There’s no governing going on, so the current fascination is with the Democrats who will try to unseat Republican Gov. Bruce Rauner next year.

Much has been made — on TV and in print — of the big guys with enough personal dough to have a chance to pummel the wealthy incumbent. That would be J.B. Pritzker and Chris Kennedy, they of the famous families. But the Democratic field blossoms by the day, with former federal prosecutor and state Rep. Scott Drury now exploring a run. (Cue the eye-rolling from establishment insiders who think Drury takes his former G-man persona a bit too seriously.)

And while the obsession is around Pritzker and Kennedy, I find myself much more intrigued by one of the other men who would make this his mission without big money.

OPINION

Chicago Ald. Ameya Pawar is jumping in at age 36 with such a message of quiet optimism that it stopped me cold last week when I was busy fretting about our sorry state and its pathetic lack of leadership.

His first ad begins with a shot of his arm wrapped around his one-year-old daughter, Sigalit, as he prepares to load her and the family’s pit bull into the car.

“I live for family,” he says with calm conviction. “For my daughter, my wife. My father grew up in India with no running water, doing homework by candlelight. I grew up in Illinois. We’re not wealthy or famous. My student loans and child care cost more than my mortgage. But our family helps each other. We’re for each other. Illinois is like a family when we’re at our best.”

Violin strings swell in the background as a rainbow of smiling, diverse faces flash across the screen. There’s a shot of the pit bull, Baby, looking over at Pawar that gives you the sense the dog would be first in line to vote, if only animals could cast ballots.

“We’re in this together,” Pawar tells us. “When jobs leave a small town, that hurts Chicago. When city schools are denied the funding to create tomorrow’s workforce, that hurts the suburbs. When roads and bridges are crumbling, that hurts all of us. We can’t disconnect, and we don’t want to. We’re one state. One family.”

The ad is simplicity and grace. It addresses race, power and division, and, yet, tells us we all want the same things. It tells us Pawar just wants what we all wish for: a better home for our one family.

The ad, Pawar’s communications director Tom Elliott said, was produced by volunteers, with some guidance from veteran campaign consultant Joe Trippi.

For decades, politicians in Illinois have conquered by using division to get to a sum that will put them over the top on Election Day. Pawar isn’t immune to that. He readily will take a whack at Rauner for sowing division without pausing to note the irony.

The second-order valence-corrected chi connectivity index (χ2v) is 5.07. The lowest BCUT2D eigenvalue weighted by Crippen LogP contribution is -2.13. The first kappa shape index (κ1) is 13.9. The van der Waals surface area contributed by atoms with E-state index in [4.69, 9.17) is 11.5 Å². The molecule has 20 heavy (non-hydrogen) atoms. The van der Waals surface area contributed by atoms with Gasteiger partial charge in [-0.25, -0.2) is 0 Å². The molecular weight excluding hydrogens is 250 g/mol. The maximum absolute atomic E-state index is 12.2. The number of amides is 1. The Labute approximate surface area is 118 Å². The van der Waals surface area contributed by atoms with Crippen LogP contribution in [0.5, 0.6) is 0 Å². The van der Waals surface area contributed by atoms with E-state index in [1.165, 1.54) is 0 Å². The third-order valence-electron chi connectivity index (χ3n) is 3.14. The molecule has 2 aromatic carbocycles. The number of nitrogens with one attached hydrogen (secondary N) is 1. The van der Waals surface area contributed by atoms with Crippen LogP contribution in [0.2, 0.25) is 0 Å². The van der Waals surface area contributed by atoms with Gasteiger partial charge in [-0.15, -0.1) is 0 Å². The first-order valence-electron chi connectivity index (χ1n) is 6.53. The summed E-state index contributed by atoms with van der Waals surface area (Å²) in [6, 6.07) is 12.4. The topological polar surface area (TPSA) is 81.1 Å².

Pawar touts a progressive agenda fashioned after Franklin Delano Roosevelt’s New Deal and the newer deal Minnesota Gov. Mark Dayton has working pretty well up north. Pawar pushes progressive income taxes, fairer trade, and a jobs and capital bill to create a bridge from manufacturing to automation so that, for instance, middle class truck drivers aren’t left without a ride when their jobs are replaced.

We can bring internet access to small towns, he says. Why not create jobs with lock and dam work, building up our river towns? Why not invest to make them tourist destinations? Why not put more into the wineries in Southern Illinois? Even long-abandoned Cairo can be something, he says.

Pawar says he doesn’t really know Democratic Party chair and Speaker Mike Madigan. He’s never been on the inside and doesn’t worry if others think that puts him at a disadvantage. He beat the Machine when he ran for alderman.

“When jobs leave a small town,”  he says in the ad, “that hurts Chicago.” How, I asked, and how do you make that message work in a state that’s been divided by politicians for so long that many voters south of I-80 wish they could secede from the city.

That line in the ad comes directly from a time when Pawar was standing in a barn on a working farm near Champaign with former Republican Gov. Jim Edgar and a group of others in Edgar’s first government Fellows class at the University of Illinois. Edgar paused, turned to the Chicagoans and told them to realize that what happens on LaSalle Street is dependent on what happens on that farm. He turned to the downstate Fellows and told them if they didn’t support Chicago’s infrastructure, then whatever was grown on the farm didn’t matter because it wasn’t going anywhere.

“We all have our visceral reactions to things,” Pawar said, “but then when you sit down to listen to people, you find we have things in common. Just sit down and listen. We’re not going to write people off based on who they voted for in the last election. We don’t care if a county is red or blue because, by the way, most of the state is red.”

Maybe the money, or the media’s obsession with it, will swamp Pawar. Or maybe this talk of being fiercely for family and one Illinois won’t fly in a state where it’s blue up north and fiery red south. It’ll be fascinating finding out.

“It’s important to go talk to people and to really listen to people,” Pawar said. “We have a lot more in common than we do apart.”

Madeleine Doubek is publisher of Reboot Illinois.